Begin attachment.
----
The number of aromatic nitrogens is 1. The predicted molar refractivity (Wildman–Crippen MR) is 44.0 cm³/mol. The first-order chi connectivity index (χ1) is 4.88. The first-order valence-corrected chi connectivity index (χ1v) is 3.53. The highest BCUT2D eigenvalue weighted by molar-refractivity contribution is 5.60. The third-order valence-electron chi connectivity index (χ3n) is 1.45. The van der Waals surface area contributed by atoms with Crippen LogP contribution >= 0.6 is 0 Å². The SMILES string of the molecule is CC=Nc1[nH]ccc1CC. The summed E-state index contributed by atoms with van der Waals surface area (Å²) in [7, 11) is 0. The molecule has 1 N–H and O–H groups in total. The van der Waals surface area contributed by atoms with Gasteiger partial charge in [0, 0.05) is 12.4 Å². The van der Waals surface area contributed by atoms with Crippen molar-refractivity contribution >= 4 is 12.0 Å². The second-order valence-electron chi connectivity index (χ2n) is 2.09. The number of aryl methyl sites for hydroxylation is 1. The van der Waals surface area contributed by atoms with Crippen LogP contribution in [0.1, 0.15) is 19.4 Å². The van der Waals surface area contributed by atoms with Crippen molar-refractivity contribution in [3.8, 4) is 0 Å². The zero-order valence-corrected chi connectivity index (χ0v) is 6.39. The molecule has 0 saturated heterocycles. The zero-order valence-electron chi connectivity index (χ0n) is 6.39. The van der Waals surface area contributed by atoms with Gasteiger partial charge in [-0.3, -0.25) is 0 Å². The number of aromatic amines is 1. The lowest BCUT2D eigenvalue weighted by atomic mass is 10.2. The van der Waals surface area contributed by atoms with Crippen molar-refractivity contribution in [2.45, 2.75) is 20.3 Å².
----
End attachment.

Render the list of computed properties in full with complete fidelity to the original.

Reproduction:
The number of aromatic nitrogens is 1. The predicted molar refractivity (Wildman–Crippen MR) is 44.0 cm³/mol. The first-order chi connectivity index (χ1) is 4.88. The first-order valence-corrected chi connectivity index (χ1v) is 3.53. The highest BCUT2D eigenvalue weighted by molar-refractivity contribution is 5.60. The third-order valence-electron chi connectivity index (χ3n) is 1.45. The van der Waals surface area contributed by atoms with Crippen LogP contribution >= 0.6 is 0 Å². The SMILES string of the molecule is CC=Nc1[nH]ccc1CC. The summed E-state index contributed by atoms with van der Waals surface area (Å²) in [7, 11) is 0. The molecule has 1 N–H and O–H groups in total. The van der Waals surface area contributed by atoms with Gasteiger partial charge in [0, 0.05) is 12.4 Å². The van der Waals surface area contributed by atoms with Crippen molar-refractivity contribution >= 4 is 12.0 Å². The second-order valence-electron chi connectivity index (χ2n) is 2.09. The number of aryl methyl sites for hydroxylation is 1. The van der Waals surface area contributed by atoms with Crippen LogP contribution in [0.1, 0.15) is 19.4 Å². The van der Waals surface area contributed by atoms with Crippen molar-refractivity contribution in [3.8, 4) is 0 Å². The zero-order valence-corrected chi connectivity index (χ0v) is 6.39. The molecule has 0 saturated heterocycles. The zero-order valence-electron chi connectivity index (χ0n) is 6.39. The van der Waals surface area contributed by atoms with Gasteiger partial charge in [-0.3, -0.25) is 0 Å². The number of aromatic amines is 1. The lowest BCUT2D eigenvalue weighted by atomic mass is 10.2. The van der Waals surface area contributed by atoms with Crippen molar-refractivity contribution in [2.45, 2.75) is 20.3 Å².